A new “smart” bomb employing three guidance modes is entering service with the UK Royal Air Force. The Raytheon Paveway IV is a 500-pound laser-guided weapon that can alternately be guided by GPS, with backup from an INS system if GPS is not available for any reason (such as jamming).
AIN Defense Perspective
The U.S. Navy is expected to issue a draft request for proposals this quarter for the EP-X intelligence-gathering aircraft, which will replace the EP-3 Aries. In a recent briefing, Boeing revealed that Raytheon was joining its team to bid the P-8 Poseidon for EP-X.
Continuing production of the C-17 Globemaster airlifter into the next decade now seems assured. Boeing officials are quietly confident that the U.S. Congress will add another 15 of these airplanes to the Fiscal Year 2010 budget, following similar action for FY09. The company also expects “at least 15 more international orders,” according to Dave Bowman, until recently Boeing’s v-p and general manager for mobility systems.
The U.S. Government Accountability Office (GAO) denied a protest by Lockheed Martin over the U.S. Navy’s selection of the Northrop Grumman RQ-4N Global Hawk UAV for the Broad Area Maritime Surveillance (BAMS) contract. The ruling allows Northrop to proceed with the $2.3 billion system design and development phase of BAMS.
Boeing faces a tough decision, now that the Pentagon has confirmed that bigger is better in the KC-X tanker competition. “We’ve now revised the language to make it unambiguous that we intend to provide consideration above threshold for fuel offload,” said U.S. director of defense procurement and acquisition policy Shay Assad. He spoke at a press briefing on August 6, to introduce the draft revised request for proposals (RFP).
Ahead of schedule and under budget, Boeing delivered the first of an expected 85 operational models of its EF-18G Growler to the U.S. Navy in early June, followed by three more during July and August. Electronic attack squadron VAQ-129 based at Naval Air Station Whidbey Island, Washington, received the aircraft, which are expected to enter operational evaluation in September as the fleet readiness squadron fills out to five aircraft.
This columnist never did discover why the U.S. Air Force F-22 Raptor that displayed at this month’s Farnborough airshow, needed an escort from an F-15 fighter. The top-of-the-line stealth fighter flew from RAF Fairford, only 50 miles away, where it was due to make its international debut at the Royal International Air Tattoo.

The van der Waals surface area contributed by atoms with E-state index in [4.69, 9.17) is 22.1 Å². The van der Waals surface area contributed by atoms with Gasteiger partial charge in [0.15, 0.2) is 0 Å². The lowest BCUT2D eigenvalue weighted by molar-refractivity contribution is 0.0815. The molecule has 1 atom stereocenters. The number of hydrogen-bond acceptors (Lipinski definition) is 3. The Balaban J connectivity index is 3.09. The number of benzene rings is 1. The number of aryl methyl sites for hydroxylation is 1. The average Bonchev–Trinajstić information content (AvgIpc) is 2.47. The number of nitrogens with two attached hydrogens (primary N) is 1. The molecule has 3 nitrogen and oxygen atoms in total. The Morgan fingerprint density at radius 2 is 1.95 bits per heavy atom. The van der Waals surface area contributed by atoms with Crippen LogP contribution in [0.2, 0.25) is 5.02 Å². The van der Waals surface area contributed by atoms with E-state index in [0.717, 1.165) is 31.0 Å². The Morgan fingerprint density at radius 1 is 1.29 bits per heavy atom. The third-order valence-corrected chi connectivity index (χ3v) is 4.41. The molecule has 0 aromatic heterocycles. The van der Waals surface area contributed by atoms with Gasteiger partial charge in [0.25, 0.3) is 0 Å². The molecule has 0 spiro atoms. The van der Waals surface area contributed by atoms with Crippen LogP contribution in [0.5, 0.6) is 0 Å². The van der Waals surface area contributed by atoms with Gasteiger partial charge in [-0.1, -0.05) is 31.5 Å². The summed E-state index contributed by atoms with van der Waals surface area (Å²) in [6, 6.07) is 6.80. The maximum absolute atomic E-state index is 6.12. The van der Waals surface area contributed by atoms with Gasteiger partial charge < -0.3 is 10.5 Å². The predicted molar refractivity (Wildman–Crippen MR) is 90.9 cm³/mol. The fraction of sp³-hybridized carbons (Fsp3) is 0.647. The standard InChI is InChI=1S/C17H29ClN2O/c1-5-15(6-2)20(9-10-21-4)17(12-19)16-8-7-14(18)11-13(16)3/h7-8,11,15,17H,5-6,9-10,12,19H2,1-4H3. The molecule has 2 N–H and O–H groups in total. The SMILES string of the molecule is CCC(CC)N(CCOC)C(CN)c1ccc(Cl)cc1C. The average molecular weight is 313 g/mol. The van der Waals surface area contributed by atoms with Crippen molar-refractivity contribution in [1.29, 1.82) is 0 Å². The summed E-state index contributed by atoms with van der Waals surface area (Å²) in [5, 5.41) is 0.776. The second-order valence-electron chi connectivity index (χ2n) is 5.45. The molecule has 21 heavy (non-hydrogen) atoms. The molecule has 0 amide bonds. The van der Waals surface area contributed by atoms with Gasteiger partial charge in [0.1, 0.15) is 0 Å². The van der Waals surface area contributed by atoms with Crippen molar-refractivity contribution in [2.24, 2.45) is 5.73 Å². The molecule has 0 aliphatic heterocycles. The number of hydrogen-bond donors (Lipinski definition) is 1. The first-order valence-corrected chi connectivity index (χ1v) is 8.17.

Student pilots from the Republic of Singapore Air Force (RSAF) have begun basic flight training on the Pilatus PC-21 advanced turboprop. Twelve aircraft have now been airfreighted to the RSAF’s Flying Training School at Pearce airbase in Australia and re-assembled. The remaining seven are due for delivery next month. They are replacing Alenia Aermacchi S-211 jet trainers that are now nearly 25 years old.
Although neither the UAE nor Singapore has yet chosen their new jet trainer, both have now eliminated the BAE Systems Hawk from consideration. They continue to evaluate the more modern Alenia Aermacchi M-346 and KAI/Lockheed Martin T-50 Golden Eagle. These setbacks have caused BAE to refocus the Hawk sales campaign on upgrades and through-life support.
The UK Royal Air Force flies three Nimrod R.1 versions that are dedicated to SIGINT (signals intelligence). They were converted from MR.2 maritime patrol aircraft, and their sensors have been upgraded regularly to monitor emerging new threats and signals. The UK Ministry of Defence (MoD) developed a plan for a complete replacement of the aircraft’s SIGINT suite, Project Helix, and chose L-3 Communications UK to provide it.